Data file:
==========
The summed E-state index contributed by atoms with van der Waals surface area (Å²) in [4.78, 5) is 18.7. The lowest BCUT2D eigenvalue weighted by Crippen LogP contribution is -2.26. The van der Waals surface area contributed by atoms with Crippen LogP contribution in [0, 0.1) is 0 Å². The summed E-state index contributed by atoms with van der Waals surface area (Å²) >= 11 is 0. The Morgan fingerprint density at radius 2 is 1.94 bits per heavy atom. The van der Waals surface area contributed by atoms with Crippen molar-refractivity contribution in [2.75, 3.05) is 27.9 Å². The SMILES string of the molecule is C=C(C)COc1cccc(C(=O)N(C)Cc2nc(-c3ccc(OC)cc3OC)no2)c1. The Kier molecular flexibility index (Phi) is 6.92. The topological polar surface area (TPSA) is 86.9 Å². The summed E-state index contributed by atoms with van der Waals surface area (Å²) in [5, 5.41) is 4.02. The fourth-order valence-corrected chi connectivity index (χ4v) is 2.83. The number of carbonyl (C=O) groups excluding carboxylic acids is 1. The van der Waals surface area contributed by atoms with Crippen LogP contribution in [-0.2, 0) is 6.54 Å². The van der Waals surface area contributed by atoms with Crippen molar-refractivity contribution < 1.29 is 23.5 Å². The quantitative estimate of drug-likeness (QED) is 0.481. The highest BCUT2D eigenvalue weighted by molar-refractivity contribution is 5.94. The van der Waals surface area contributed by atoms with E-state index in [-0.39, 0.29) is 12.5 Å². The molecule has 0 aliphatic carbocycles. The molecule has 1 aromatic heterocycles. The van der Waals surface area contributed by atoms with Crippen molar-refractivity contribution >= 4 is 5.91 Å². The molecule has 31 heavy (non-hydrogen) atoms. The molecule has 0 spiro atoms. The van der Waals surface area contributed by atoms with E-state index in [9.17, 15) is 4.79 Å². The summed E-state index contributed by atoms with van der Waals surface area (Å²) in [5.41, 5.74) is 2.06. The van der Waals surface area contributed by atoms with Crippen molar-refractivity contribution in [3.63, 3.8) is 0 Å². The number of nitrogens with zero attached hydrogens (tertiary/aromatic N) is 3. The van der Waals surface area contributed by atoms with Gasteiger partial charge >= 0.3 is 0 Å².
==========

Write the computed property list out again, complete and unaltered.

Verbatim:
The summed E-state index contributed by atoms with van der Waals surface area (Å²) in [4.78, 5) is 18.7. The lowest BCUT2D eigenvalue weighted by Crippen LogP contribution is -2.26. The van der Waals surface area contributed by atoms with Crippen LogP contribution in [0, 0.1) is 0 Å². The summed E-state index contributed by atoms with van der Waals surface area (Å²) >= 11 is 0. The Morgan fingerprint density at radius 2 is 1.94 bits per heavy atom. The van der Waals surface area contributed by atoms with Crippen molar-refractivity contribution in [2.75, 3.05) is 27.9 Å². The SMILES string of the molecule is C=C(C)COc1cccc(C(=O)N(C)Cc2nc(-c3ccc(OC)cc3OC)no2)c1. The Kier molecular flexibility index (Phi) is 6.92. The topological polar surface area (TPSA) is 86.9 Å². The summed E-state index contributed by atoms with van der Waals surface area (Å²) in [5, 5.41) is 4.02. The fourth-order valence-corrected chi connectivity index (χ4v) is 2.83. The number of carbonyl (C=O) groups excluding carboxylic acids is 1. The van der Waals surface area contributed by atoms with Crippen LogP contribution in [-0.2, 0) is 6.54 Å². The van der Waals surface area contributed by atoms with Crippen molar-refractivity contribution < 1.29 is 23.5 Å². The quantitative estimate of drug-likeness (QED) is 0.481. The highest BCUT2D eigenvalue weighted by molar-refractivity contribution is 5.94. The van der Waals surface area contributed by atoms with E-state index in [-0.39, 0.29) is 12.5 Å². The molecule has 0 aliphatic carbocycles. The molecule has 1 aromatic heterocycles. The van der Waals surface area contributed by atoms with Crippen molar-refractivity contribution >= 4 is 5.91 Å². The molecule has 31 heavy (non-hydrogen) atoms. The molecule has 0 spiro atoms. The van der Waals surface area contributed by atoms with E-state index in [9.17, 15) is 4.79 Å². The summed E-state index contributed by atoms with van der Waals surface area (Å²) in [5.41, 5.74) is 2.06. The van der Waals surface area contributed by atoms with Crippen molar-refractivity contribution in [3.63, 3.8) is 0 Å². The number of nitrogens with zero attached hydrogens (tertiary/aromatic N) is 3. The van der Waals surface area contributed by atoms with Gasteiger partial charge >= 0.3 is 0 Å².